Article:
Tuesday, January 11, 2011

Tucson Truths, the Health System, and Health Reform

Some truths come out of the tragedy in Tucson.

One of these, largely overlooked, is the excellence of our health system at its highest levels, in this case the performance of the trauma unit and its doctors at the University Medical Center in Tucson. When it comes to treating trauma, which happens all too often in America, U.S. doctors are very, very good. We handle acute care magnificently in this country and are not given enough credit.

Sadly, much of this expertise comes from doctors who perfected their skills as military doctors in our current wars. Two neurosurgeons from Washington, D.C, with vast experience in treating brain trauma in Iraqi and Afghanistan war victims , have been flown in to assist Dr. Michael Lemore, head of neurosurgery a the Tucson Medical Center, in evaluating Congresswoman Gabrielle Giffords.

As Colonel John Holcomb, commander of the U. S. Army Institute of Surgical Research, remarked in 2007,

"Things come from civilian medicine, and then we take it into the cauldron of the war and focus it, test it and evaluate it, and then use it many, many, many more times than the civilians have. And then whatever spits out in the end is better.”

Holcomb went on to observe that if one were to eliminate violence and accidents from the statistics, the U.S. ranks at the top in longevity. Holcomb said trauma leads all diseases in terms of life-years lost, more than heart disease or cancer. That’s a useful statistic to keep in mind when comparing national health systems. If one takes trauma and violence into consideration, U.S. longevity statistics are comparable to any other country.

Another truth is that civilian trauma and deaths are largely beyond the health system’s reach. Doctors cannot control what goes on in the mean streets, whether it be in Tucson or Harlem.

Trauma care is reactive rather than proactive. Its excellence comes from experience - from treating many cases quickly. Its best results depend on a quick actions from emergency response teams outside the hospital, upon receiving trauma victims quickly, who have been stabilized at the scene of accidents and domestic and random violence. There are limits to what health reform can do to prevent homicides and accidents.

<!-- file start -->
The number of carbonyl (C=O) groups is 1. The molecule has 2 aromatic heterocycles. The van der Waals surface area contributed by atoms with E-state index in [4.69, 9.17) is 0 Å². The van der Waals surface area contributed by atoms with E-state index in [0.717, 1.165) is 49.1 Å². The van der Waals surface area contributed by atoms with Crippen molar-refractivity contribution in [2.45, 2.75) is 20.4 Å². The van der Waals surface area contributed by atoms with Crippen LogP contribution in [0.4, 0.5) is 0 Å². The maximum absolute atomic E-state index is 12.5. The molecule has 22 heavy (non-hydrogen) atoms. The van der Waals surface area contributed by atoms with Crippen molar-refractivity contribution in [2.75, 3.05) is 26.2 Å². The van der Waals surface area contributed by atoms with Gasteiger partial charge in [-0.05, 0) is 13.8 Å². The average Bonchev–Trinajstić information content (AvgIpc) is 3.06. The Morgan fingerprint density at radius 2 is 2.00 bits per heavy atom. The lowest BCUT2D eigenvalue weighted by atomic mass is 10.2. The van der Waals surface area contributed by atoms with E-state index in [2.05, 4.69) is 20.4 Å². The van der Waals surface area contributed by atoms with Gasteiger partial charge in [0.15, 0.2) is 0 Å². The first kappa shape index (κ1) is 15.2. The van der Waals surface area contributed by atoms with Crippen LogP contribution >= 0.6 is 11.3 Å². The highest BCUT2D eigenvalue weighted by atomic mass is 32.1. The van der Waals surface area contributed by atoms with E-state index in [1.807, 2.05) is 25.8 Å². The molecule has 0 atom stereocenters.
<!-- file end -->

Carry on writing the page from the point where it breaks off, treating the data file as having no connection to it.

It is, of course, true that systematic societal approaches banning guns and assault weapons, wearing seat belts, and indentifying drunk drivers and taking them off the roads, would lessen trauma. But these steps are not something the medical profession can control.

We cannot control random acts of violence committed by angry or psychotic individuals outside mainstream civil society. We can diagnose these individuals, treat them, and report them to authorities, but we cannot always predict or prevent what they might do. These persons live in their own mental worlds, and they will do what their demons tell them to do.

We can deplore partisan rhetoric and a“ climate of hate.” We can pray the Tucson tragedy will dampen the rhetoric. But that does not mean fiery rhetoric alone inflamed the mind of the Tucson killer and led him to do what he did. What happened in Phoenix happened because it was the random act of a deranged individual, not because of what the rest of us did or said.

There may be some truths here for health reform. We may be able to reform our health system, but it quite another matter to reform individual behavior or to blame that behavior on society at large. The Tucson tragedy, in other words, is not our fault.

Health reform and soothing rhetoric will not prevent random acts of violence. There are no easy answers here.


Anonymous said...

Since the focus here is Medinnovation and trauma, I just want to comment that telemedicine can play a big role here. We are involved in the telemedicine system developed by famed Texas trauma surgeon, James 'Red' Duke Jr. Studies in process now show assessments and support with a trauma surgeon 'virtually' at the scene can make a major difference. See: http://www.lifebot.us.com

Roger Heath

Richard L. Reece, MD said...

Thank you for your comments."Red" Duke Jr. deserves al the credit he gets and deserves. I will recommend all my readers visit lifebot. us.com